Sometimes video game expansions, whether the bonus discs ‘90s PC gamers remember or the downloadable extras former ‘90s gamers complain about today, are just second helpings of the same meal. Occasionally they do something different though, pushing at the original game’s boundaries, filling gaps, or swapping its genre for something completely different.

Like when long-running TV shows do the musical episode or the one in black and white, they’re both refreshing changes and bizarre experiments that would probably never exist otherwise. These 10 are prime examples.

’Fallout: New Vegas’
Sometimes surviving in a post-apocalyptic wasteland is grim and serious business, and sometimes it involves mad scientist brains in jars straight out of Futurama stealing your internal organs.

“Old World Blues” turns Fallout: New Vegas into a 1950s B-movie where your brain is stolen and replaced with a computer by incompetent scientists who then lose the original. You have to track down your meat brain, along with your heart and spine, like a David Cronenberg remake of Wizard Of Oz. When you finally find it, your old brain argues against being put back in your head because it’s much safer in a jar than the skull of a video game protagonist. Fair point, really.

’Mortal Kombat’
The Mortal Kombat games’ main selling point is that they’re drenched in gore, with characters like Sub-Zero able to rip out his opponents’ spines. The other gore-drenched thing Mortal Kombat’s target audience loves is horror movies.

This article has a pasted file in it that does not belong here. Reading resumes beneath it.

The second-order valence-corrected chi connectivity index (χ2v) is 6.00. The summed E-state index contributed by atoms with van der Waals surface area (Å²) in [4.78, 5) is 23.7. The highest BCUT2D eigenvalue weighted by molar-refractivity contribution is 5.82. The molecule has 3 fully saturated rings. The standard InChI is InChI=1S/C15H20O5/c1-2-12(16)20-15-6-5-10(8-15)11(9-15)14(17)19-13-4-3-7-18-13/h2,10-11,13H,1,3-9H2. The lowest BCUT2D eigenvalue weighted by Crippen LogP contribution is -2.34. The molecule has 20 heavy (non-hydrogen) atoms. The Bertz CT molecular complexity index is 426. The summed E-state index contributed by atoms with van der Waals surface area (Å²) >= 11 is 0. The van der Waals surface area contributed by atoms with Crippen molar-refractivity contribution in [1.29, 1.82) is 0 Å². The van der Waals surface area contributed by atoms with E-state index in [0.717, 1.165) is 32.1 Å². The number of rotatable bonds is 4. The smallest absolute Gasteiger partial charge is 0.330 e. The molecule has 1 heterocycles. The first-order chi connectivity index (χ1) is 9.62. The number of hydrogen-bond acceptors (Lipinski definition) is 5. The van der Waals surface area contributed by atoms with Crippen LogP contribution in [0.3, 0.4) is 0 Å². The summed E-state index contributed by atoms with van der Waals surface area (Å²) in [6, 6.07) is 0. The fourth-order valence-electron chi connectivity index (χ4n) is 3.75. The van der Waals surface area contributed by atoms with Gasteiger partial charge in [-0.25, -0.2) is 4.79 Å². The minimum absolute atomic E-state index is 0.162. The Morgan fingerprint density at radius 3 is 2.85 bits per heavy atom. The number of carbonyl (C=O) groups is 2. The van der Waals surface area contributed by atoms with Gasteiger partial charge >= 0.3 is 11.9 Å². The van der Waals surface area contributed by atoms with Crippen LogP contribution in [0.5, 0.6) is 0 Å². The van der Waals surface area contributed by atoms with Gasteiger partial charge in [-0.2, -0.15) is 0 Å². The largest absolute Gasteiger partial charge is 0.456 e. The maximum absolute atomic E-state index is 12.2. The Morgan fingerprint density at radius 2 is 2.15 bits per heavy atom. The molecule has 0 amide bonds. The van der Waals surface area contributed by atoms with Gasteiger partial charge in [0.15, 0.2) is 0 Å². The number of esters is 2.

So it makes sense that the ninth Mortal Kombat let you buy Freddy Krueger as a bonus character. By the tenth they went all out, adding killers from Friday The 13th, Texas Chainsaw Massacre, Alien, and Predator. Presumably the Predator’s here because he’s mad at Sub-Zero ripping off his signature move.

’Far Cry 3’
The Far Cry games are loosely connected stories about tough men doing murders in exotic locations like war-torn Africa, Tibet, or the Stone Age. Far Cry 3 went a bit further when it was remodeled into science fiction as “Blood Dragon.”

It’s not a sci-fi future based on extrapolating trends from the present or anything boring like that. “Blood Dragon”’s setting is the year 2007 as seen in 1980s action movies, with cyborgs and dinosaurs that shoot lasers from their eyes. It makes a boring old tropical island with some leopards or whatever look pretty rubbish.

’Red Dead Redemption’
For years people played Grand Theft Auto and thought, “Wouldn’t be great if these streets full of pedestrians were full of zombies instead?” The series’ creators, Rockstar, didn’t grant that wish, but they did throw zombies into another of their popular games: Red Dead Redemption.

Cowboys and zombies turns out to be a better combo than Cowboys And Aliens, but “Undead Nightmare” also gives you sasquatches, chupacabras, the Four Horses of the Apocalypse, and a unicorn. Because at that point, why not?

’Borderlands 2’
What do the characters from ultraviolent shootybang games get up to when they’re not shooting? According to “Tiny Tina’s Assault On Dragon Keep”, they play Dungeons & Dragons (here renamed Bunkers & Badasses to pass a saving throw versus copyright).